Nonprofit Alert

IRS Releases Revised Form 990 With Changes Affecting Joint Ventures, Compensation and Hospitals

January 30, 2012

On January 21, 2012, the Internal Revenue Service (IRS) released a revised version of Form 990 and accompanying instructions and schedules for tax year 2011. Notable changes to Form 990 and its associated schedules relate to joint ventures, investment partnerships, compensation disclosure and hospitals. In addition, the instructions to the revised form include many clarifications that were lacking in previous guidance.

Most organizations that are exempt from federal income tax under section 501(a) of the Internal Revenue Code must file an annual information return (Form 990 or Form 990-EZ) or submit an annual electronic notice (Form 990-N). Generally, an organization’s gross receipts and total assets determine which filing the organization must make, although different filing criteria apply to certain organizations; for example, private foundations must file Form 990-PF and supporting organizations do not have the option to file Form 990-N. Organizations with either (i) gross receipts of $200,000 or more or (ii) total assets of $500,000 or more must file Form 990.

Joint Ventures and Investment Partnerships

The revised Form 990 requires organizations to report revenues, expenses and assets related to joint ventures and investment partnerships using amounts reported on Schedule K-1, rather than amounts derived from the organization’s books and records. This represents a significant departure from the reporting requirements under previous versions of Form 990, and may pose bookkeeping hurdles for reporting organizations.

Compensation Disclosure

Schedule J to Form 990, used by organizations to report compensation information for certain officers, directors, individual trustees and key employees, underwent revision as well. Notably, in Part I, an organization that is part of a related group of organizations will be required to provide a narrative description of any reliance by such organization on a related organization to establish the compensation of any of the reporting organization’s officers, directors, trustees or key employees. Revised Schedule J also requires additional narrative descriptions of, among other items, compensatory benefits awarded by the reporting organization and any severance or change-of-control payments made by the reporting organization or a related organization.


Schedule H to Form 990, which must be completed by hospital organizations, underwent revision and requires significantly greater disclosure than was required prior to 2011. Principally, Part V of the revised Schedule H contains 21 questions relating to a community health needs assessment (a “Needs Assessment”), financial assistance policies, billing and collections policies, and emergency medical care policies. These questions require substantive disclosures in the form of written narratives on these topics. Responding to the questions regarding a Needs Assessment is optional for tax years beginning in 2011.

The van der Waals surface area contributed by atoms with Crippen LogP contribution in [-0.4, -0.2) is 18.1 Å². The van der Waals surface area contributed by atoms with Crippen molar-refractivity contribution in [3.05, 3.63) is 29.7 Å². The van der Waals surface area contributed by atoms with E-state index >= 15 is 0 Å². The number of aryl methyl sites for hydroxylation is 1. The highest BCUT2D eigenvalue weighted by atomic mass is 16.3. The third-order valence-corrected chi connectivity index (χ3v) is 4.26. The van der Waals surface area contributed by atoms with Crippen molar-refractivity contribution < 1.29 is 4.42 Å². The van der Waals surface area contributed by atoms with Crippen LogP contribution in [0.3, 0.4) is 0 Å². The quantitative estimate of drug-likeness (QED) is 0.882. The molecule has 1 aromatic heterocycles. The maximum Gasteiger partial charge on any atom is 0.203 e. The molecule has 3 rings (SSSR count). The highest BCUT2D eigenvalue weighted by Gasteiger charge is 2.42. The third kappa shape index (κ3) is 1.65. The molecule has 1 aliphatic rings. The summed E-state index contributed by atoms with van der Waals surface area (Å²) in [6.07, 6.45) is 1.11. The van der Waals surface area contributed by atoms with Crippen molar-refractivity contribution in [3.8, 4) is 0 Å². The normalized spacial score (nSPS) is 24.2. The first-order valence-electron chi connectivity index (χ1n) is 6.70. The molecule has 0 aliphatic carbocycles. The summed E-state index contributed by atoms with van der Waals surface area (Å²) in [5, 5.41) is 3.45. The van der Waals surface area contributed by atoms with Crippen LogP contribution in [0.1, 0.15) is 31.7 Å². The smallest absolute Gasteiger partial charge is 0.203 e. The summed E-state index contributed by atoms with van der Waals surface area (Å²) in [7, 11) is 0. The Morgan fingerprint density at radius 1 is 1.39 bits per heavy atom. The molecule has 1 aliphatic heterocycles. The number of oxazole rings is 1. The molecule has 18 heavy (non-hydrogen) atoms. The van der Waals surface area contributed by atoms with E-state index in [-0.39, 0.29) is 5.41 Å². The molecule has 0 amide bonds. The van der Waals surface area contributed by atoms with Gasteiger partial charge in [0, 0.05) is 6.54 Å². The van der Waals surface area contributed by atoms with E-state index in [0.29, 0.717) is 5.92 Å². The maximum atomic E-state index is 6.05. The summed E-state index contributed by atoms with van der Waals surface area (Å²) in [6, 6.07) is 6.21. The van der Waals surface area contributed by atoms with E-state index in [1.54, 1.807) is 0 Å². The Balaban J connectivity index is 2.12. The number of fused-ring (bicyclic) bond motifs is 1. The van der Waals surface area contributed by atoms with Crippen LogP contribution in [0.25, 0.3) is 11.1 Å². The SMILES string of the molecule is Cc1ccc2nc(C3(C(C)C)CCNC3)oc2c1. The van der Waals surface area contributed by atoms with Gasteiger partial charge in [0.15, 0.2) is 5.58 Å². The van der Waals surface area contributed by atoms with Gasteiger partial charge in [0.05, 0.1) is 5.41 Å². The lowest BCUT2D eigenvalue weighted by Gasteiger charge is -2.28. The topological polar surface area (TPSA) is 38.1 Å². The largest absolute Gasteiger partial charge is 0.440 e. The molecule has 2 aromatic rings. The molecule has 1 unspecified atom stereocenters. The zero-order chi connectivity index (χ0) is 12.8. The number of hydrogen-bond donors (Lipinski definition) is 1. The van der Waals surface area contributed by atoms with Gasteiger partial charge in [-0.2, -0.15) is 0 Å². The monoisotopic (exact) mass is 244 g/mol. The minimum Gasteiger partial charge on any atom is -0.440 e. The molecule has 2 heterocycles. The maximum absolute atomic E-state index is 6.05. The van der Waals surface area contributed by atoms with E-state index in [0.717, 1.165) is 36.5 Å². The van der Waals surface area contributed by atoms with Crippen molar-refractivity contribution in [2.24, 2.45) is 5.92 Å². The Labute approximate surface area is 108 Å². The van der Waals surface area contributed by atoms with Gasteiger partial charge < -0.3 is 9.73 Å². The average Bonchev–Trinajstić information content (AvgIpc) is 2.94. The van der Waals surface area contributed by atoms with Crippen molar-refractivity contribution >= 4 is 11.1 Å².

For tax years beginning after March 23, 2012, however, (i) hospital organizations will be required to take into account input from persons who represent the broad interests of the community served by the hospital facility in developing a Needs Assessment, (ii) Needs Assessments must be made widely available to the community, and (iii) each hospital facility will be required to conduct a Needs Assessment at least once every three years.

Clarifications Regarding Governance, Compensation, etc.

The revised form and instructions include numerous modifications and clarifications, including:

  1. Organizations that provided more than $5,000 of grants and other assistance to organizations or individuals outside the United States or inside the United States for foreign activity must complete certain sections of Schedule F. (Part IV, Lines 15 and 16)
  2. If a governing body delegates broad authority to an executive committee or similar committee, this must be explained in Schedule O. (Part V, Line 1a)
  3. Examples illustrating when Board chair compensation is considered to compensate the Board chair as an officer or an employee of the organization. (Part V, Line 1(b))
  4. An organization is not considered to have provided a complete copy of its Form 990 to all members of its governing body prior to filing the form merely by making the form available upon request. (Part V, Line 11)
  5. Only one position box should be checked for each person listed in the compensation table, unless the individual is both an officer and a director/trustee of the organization. (Part VII, Section A, Column C)
  6. Although an organization may report revenue on line 1 of Part VIII under SFAS 116, the value of donated services or the use of donated materials, equipment or facilities may not be reported.
  7. “Term endowment” is renamed “Temporarily restricted endowment” and includes not only endowment funds established by donor-restricted gifts for a specified period, but all other temporarily restricted net assets held in a donor-restricted endowment, including certain income from permanent endowments. (Glossary)

To ensure compliance with requirements imposed by Treasury Department Regulations, we inform you that any United States tax advice contained in this document is not intended or written to be used, and cannot be used, for the purpose of: (i) avoiding penalties under the Code that may be imposed on the taxpayer, or (ii) promoting, marketing or recommending to another party any transaction or matter addressed herein.